So even though Purdue matches up very well with Illinois, the rest of the schedule is such tough sledding that the Illini have the edge.

What of Wisconsin and Michigan State?

Monday was a nice icebreaker for what should be a very good week of Big Ten basketball. And the most important game is on Friday night, for it will produce the third horse in the race for the conference title.

Despite what the standings currently read — and even one head-to-head outcome — Wisconsin and Michigan State feel like underdogs. (That fact bears out in the AP rankings, where Wisconsin is still 4 spots behind Purdue despite the head-to-head win.)

Both the Badgers and Spartans have 1 conference loss, and one of them is guaranteed to pick up another when they meet in Madison on Friday.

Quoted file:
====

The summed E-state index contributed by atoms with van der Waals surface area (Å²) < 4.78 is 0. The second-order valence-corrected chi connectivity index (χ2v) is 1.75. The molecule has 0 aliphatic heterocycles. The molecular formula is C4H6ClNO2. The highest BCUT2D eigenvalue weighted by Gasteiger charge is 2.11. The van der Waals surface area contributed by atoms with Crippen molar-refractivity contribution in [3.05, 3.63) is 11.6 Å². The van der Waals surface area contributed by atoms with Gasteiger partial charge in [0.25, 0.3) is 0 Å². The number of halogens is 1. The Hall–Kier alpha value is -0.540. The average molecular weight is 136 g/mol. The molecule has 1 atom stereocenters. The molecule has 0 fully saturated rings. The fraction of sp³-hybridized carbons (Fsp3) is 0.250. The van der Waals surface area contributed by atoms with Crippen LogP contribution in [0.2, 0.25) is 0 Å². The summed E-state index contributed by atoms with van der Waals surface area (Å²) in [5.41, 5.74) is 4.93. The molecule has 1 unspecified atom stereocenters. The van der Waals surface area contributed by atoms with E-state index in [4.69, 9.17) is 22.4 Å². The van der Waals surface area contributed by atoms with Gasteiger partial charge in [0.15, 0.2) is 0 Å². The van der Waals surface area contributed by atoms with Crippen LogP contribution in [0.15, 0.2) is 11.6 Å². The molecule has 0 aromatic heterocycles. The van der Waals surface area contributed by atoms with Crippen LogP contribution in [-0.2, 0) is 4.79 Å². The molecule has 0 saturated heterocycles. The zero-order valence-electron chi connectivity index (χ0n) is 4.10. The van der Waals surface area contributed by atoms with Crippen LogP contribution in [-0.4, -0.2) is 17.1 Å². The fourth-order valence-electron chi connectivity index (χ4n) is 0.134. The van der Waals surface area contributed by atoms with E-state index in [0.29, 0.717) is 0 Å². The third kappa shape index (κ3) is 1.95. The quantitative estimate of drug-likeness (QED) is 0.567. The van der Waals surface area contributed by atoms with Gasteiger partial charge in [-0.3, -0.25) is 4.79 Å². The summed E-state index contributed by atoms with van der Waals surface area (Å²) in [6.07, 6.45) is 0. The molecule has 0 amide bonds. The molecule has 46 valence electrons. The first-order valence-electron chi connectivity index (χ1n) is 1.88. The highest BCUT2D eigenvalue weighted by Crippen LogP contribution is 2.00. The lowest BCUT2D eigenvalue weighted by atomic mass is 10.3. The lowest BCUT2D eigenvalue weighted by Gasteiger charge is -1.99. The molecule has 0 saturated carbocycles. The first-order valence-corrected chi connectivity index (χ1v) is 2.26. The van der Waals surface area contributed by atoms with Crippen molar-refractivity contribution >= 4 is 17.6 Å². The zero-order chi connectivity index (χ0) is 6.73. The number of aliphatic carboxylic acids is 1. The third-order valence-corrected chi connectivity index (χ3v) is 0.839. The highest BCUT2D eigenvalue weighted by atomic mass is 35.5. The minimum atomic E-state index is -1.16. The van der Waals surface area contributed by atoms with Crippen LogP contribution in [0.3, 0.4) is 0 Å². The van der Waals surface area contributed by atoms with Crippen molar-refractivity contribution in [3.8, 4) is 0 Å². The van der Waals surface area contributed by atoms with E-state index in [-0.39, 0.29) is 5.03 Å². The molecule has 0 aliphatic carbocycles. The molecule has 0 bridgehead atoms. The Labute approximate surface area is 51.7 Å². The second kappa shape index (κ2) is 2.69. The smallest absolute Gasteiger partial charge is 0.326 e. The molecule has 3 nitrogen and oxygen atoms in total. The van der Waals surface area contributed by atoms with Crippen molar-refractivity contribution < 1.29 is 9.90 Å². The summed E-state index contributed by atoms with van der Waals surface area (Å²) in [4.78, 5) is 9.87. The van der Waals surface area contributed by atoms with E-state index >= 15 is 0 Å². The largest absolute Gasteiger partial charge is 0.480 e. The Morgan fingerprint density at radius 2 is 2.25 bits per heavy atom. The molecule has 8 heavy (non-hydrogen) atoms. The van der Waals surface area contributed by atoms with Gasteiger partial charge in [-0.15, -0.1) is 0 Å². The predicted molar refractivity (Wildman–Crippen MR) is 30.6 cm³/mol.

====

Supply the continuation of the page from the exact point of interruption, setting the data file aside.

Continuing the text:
For Michigan State in particular, it looms large. The Spartans follow their Wisconsin trip with a visit to Illinois. Dropping both would result in a 3-game losing streak that will be difficult to overcome.

If the Badgers win, Wisconsin will clearly be in the Big Ten race for the long haul.

But as the league’s worst 3-point shooting team, it also seems likely the Badgers will run into some trouble away from Kohl Center. That means home games might be even more important for Wisconsin than most teams, because cold shooting is bound to result in a mind-boggling road loss somewhere down the line.

For that reason, a loss to Michigan State could be severely detrimental to Wisconsin.